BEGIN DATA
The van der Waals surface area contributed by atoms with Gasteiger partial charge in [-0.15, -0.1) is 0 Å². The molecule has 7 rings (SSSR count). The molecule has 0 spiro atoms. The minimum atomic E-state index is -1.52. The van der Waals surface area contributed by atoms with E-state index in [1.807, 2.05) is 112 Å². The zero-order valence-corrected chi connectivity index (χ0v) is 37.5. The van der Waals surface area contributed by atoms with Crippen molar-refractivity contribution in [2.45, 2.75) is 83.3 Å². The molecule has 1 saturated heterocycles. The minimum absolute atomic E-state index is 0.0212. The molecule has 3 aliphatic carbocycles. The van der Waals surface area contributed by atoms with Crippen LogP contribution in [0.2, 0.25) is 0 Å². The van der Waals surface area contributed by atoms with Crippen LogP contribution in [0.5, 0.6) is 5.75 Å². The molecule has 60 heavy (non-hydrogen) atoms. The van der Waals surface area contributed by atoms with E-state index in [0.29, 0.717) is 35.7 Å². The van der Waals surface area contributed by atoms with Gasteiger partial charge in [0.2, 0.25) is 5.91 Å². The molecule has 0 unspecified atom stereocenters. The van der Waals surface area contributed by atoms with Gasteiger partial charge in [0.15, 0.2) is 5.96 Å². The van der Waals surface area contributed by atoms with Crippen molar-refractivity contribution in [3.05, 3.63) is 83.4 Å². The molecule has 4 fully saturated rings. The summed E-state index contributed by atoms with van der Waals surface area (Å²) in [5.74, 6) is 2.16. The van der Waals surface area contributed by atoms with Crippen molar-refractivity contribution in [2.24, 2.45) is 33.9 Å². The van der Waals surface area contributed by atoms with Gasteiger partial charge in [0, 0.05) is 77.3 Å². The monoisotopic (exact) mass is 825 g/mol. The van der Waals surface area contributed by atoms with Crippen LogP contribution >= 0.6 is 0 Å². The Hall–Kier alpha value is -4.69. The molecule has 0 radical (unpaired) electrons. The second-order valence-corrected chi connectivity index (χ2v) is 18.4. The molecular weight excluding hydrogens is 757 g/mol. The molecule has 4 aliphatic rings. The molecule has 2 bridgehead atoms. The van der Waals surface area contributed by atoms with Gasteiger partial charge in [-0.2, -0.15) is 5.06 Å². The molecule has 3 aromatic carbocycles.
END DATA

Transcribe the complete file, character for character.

The van der Waals surface area contributed by atoms with Gasteiger partial charge in [-0.15, -0.1) is 0 Å². The molecule has 7 rings (SSSR count). The molecule has 0 spiro atoms. The minimum atomic E-state index is -1.52. The van der Waals surface area contributed by atoms with E-state index in [1.807, 2.05) is 112 Å². The zero-order valence-corrected chi connectivity index (χ0v) is 37.5. The van der Waals surface area contributed by atoms with Crippen molar-refractivity contribution in [2.45, 2.75) is 83.3 Å². The molecule has 1 saturated heterocycles. The minimum absolute atomic E-state index is 0.0212. The molecule has 3 aliphatic carbocycles. The van der Waals surface area contributed by atoms with Crippen LogP contribution in [0.2, 0.25) is 0 Å². The van der Waals surface area contributed by atoms with Crippen LogP contribution in [0.5, 0.6) is 5.75 Å². The molecule has 60 heavy (non-hydrogen) atoms. The van der Waals surface area contributed by atoms with E-state index in [0.29, 0.717) is 35.7 Å². The van der Waals surface area contributed by atoms with Gasteiger partial charge in [0.2, 0.25) is 5.91 Å². The molecule has 0 unspecified atom stereocenters. The van der Waals surface area contributed by atoms with Gasteiger partial charge in [0.15, 0.2) is 5.96 Å². The van der Waals surface area contributed by atoms with Crippen molar-refractivity contribution in [3.05, 3.63) is 83.4 Å². The molecule has 4 fully saturated rings. The summed E-state index contributed by atoms with van der Waals surface area (Å²) in [5.74, 6) is 2.16. The van der Waals surface area contributed by atoms with Crippen molar-refractivity contribution in [2.24, 2.45) is 33.9 Å². The van der Waals surface area contributed by atoms with Gasteiger partial charge in [0, 0.05) is 77.3 Å². The monoisotopic (exact) mass is 825 g/mol. The van der Waals surface area contributed by atoms with Crippen LogP contribution >= 0.6 is 0 Å². The Hall–Kier alpha value is -4.69. The molecule has 0 radical (unpaired) electrons. The second-order valence-corrected chi connectivity index (χ2v) is 18.4. The molecular weight excluding hydrogens is 757 g/mol. The molecule has 4 aliphatic rings. The molecule has 2 bridgehead atoms. The van der Waals surface area contributed by atoms with Gasteiger partial charge in [-0.2, -0.15) is 5.06 Å². The molecule has 3 aromatic carbocycles.